A new player, a nascent industry and an astute promoter make this an exciting journey to track
A few years ago, Sumant Sinha found himself in the right place at the right time: Suzlon Energy (right place) and favourable government wind energy policy (right time). Sinha was also, perhaps, the right man because he had the smarts to capitalise on this happy timing. That’s how Renew Power was founded—as an independent power producer (IPP) in India with a focus on generating electricity from wind.
An IPP is not a public utility, and operates facilities to generate electricity for sale to a utility or end user. India has not yet thrown up a wind power utility firm of any scale—Renew Power is in contention. It was founded in 2010 and has an installed capacity of 370 MW (wind farm). It has framework agreements with Suzlon Energy and Gamesa to buy wind turbines.
Goldman Sachs is a majority stakeholder. It put in $250 million in 2011, and in June 2013 another $135 million. This made it the largest private equity investment in India’s renewable energy sector.
The man behind it
Before taking the plunge into entrepreneurship, Sinha was the COO and CFO of Suzlon Energy, India’s largest and the world’s fifth-largest wind turbine manufacturer. In his two years at the company, Sinha played a key role in crisis management. Post the financial downturn of 2008, Suzlon found itself in the middle of an existential crisis—huge debts, tough operating environment and quality problems. Sinha, the son of BJP leader Yashwant Sinha, was instrumental in setting the company’s finances in order. He helped refinance its outstanding debt worth $3 billion, raised extra funds of about $800 million and restructured convertible bonds worth $500 million.
His experience is also diverse. Before joining Suzlon, Sinha set up Aditya Birla Group’s retail venture, Aditya Birla Retail, as its founder CEO. From 2002 to 2007, Sinha was the group’s CFO. His educational pedigree is sound as well: IIT-Delhi, IIM-Calcutta, and Columbia University’s School of International and Public Affairs.
Despite success in the corporate sector, he had a persistent desire to start something on his own. “And I got a lot of confidence by working with Mr [Kumar Managalam] Birla and Mr Tulsi Tanti. I understood how businesses are done, built, and so on. That’s one. Second is the opportunity itself and your own expertise in it. At Suzlon I got an understanding of the renewable energy industry and also saw the market changing from an accelerated depreciation market to a more IPP-based market,” he says.
Why it is a gem
Three factors work to Renew Power’s advantage. Firstly, India’s wind energy potential is about 80,000 MW—only 15,000 MW is installed on the ground. And though there are a few players in the fray such as China Light and Power (CLP), Mytrah Energy and Renew Power, there is no large IPP in the business. Add to this are favourable policy changes: The shift from an accelerated depreciation model (used mostly for tax breaks) to a generation-based incentive, renewable energy purchase obligations for state utilities under the National Action Plan for Climate Change (NAPCC) and preferential tariffs from state utilities for electricity generated from renewable sources.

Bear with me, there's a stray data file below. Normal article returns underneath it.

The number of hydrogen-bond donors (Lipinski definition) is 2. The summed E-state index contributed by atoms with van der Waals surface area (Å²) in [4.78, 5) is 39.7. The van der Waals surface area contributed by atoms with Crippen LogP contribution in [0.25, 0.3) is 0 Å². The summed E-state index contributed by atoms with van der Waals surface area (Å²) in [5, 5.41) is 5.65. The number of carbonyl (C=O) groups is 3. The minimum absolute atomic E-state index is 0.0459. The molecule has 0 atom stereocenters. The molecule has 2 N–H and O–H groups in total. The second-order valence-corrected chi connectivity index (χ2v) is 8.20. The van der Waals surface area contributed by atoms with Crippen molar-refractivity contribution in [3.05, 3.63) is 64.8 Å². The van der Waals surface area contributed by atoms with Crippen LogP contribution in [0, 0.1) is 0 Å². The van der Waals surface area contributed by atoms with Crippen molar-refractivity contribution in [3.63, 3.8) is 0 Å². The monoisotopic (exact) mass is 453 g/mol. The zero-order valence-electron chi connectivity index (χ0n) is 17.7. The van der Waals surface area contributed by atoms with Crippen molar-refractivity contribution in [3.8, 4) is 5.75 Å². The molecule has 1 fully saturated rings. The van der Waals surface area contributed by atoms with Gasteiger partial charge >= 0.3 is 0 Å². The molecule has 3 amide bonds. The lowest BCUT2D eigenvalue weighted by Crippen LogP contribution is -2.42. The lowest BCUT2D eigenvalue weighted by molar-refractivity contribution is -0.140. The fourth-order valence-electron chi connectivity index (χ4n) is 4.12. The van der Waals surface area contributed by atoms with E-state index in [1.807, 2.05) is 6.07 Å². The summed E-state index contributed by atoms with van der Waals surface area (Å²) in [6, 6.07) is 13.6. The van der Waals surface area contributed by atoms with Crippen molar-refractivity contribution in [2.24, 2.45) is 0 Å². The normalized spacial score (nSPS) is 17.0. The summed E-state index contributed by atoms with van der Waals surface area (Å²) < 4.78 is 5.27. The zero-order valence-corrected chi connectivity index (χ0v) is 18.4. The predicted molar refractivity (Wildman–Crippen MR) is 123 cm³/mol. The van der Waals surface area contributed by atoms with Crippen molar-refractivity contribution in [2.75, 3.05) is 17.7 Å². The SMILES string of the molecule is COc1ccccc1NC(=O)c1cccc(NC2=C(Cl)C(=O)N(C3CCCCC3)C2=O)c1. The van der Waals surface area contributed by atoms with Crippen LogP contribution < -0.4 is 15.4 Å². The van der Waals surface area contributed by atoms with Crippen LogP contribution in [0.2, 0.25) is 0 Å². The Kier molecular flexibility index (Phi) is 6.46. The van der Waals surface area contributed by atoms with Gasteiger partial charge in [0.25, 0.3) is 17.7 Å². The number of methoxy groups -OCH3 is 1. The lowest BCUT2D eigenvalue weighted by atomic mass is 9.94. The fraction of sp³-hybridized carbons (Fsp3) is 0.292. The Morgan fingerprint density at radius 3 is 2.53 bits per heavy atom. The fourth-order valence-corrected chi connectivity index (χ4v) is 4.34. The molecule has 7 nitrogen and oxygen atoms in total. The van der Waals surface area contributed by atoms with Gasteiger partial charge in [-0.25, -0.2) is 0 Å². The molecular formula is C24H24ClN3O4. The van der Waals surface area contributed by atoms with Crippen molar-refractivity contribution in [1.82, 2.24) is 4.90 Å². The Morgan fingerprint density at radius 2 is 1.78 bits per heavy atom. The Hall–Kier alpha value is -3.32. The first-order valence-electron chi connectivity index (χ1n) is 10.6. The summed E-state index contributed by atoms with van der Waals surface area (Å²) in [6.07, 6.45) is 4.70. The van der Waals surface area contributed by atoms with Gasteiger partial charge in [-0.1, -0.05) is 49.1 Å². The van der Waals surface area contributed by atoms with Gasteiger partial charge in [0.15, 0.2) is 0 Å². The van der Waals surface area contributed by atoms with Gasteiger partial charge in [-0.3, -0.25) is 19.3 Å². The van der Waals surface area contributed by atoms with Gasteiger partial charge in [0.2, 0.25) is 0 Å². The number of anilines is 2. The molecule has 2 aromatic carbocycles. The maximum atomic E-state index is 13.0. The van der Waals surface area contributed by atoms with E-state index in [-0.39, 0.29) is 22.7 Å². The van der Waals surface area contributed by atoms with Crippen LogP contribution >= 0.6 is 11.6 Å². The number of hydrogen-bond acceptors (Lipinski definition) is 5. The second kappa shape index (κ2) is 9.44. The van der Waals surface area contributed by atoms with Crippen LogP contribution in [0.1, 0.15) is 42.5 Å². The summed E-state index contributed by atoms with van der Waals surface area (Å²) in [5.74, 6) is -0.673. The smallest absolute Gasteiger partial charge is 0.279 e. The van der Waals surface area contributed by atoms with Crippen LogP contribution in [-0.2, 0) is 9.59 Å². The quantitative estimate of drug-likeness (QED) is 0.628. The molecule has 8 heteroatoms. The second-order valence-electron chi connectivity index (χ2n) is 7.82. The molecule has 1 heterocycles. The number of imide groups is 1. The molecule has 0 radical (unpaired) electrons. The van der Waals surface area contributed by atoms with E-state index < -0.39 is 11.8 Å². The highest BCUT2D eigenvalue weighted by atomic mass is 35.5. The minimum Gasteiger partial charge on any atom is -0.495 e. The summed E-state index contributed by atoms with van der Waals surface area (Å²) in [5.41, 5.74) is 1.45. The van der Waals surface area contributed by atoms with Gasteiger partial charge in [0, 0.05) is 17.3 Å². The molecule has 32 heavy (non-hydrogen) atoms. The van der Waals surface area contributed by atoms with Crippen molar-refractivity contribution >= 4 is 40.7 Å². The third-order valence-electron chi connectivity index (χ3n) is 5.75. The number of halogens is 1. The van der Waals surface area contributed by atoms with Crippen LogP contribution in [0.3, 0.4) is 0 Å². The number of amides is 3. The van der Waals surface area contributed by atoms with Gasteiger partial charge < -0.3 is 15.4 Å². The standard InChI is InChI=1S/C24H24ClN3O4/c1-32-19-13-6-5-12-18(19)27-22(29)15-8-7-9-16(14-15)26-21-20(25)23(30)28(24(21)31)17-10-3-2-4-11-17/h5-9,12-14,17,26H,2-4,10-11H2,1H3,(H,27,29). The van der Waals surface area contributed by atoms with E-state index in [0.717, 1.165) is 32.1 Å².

Secondly, with conventional energy sources like thermal and gas more expensive, state utilities are now willing to charge significantly higher tariffs—by as much as 40-50 percent—over the last two years in certain places like Delhi and Rajasthan. Plus, since there is no recurring fuel cost as wind is free, the cost of generating electricity is now at par with a conventional source like coal. So now, the price of wind power is competitive—more affordable in some cases. Consider Karnataka, where the listed off-take price for wind is Rs 3.70 compared to Rs 5 for thermal energy from new coal plants.
Lastly, wind energy is a capital-intensive business and Renew Power has done well to secure finances.
Why it was hidden
Renew Power isn’t too visible primarily because it isn’t a very old company, having completed just three years of operations. Further, there are just a handful of companies in the renewable energy IPP space. The sector, therefore, is still to create a competitive buzz.
Risks and challenges
Building scale quickly is an immediate challenge for Renew Power. Wind energy resources are limited in India (there are no more Class A wind sites) and in the last few years, the IPP space has attracted new players. The speed at which Renew Power puts up MW on the ground will be significant in determining competitive advantage.
Further, setting up wind farms involves two critical elements—land acquisition and access to reasonable capital. With Goldman Sachs behind it, Renew’s capital requirements appear to be taken care of but land acquisition can spring some surprises. Lastly, government policy has a major role to play in wind energy. And that, at the best of times, is not predictable.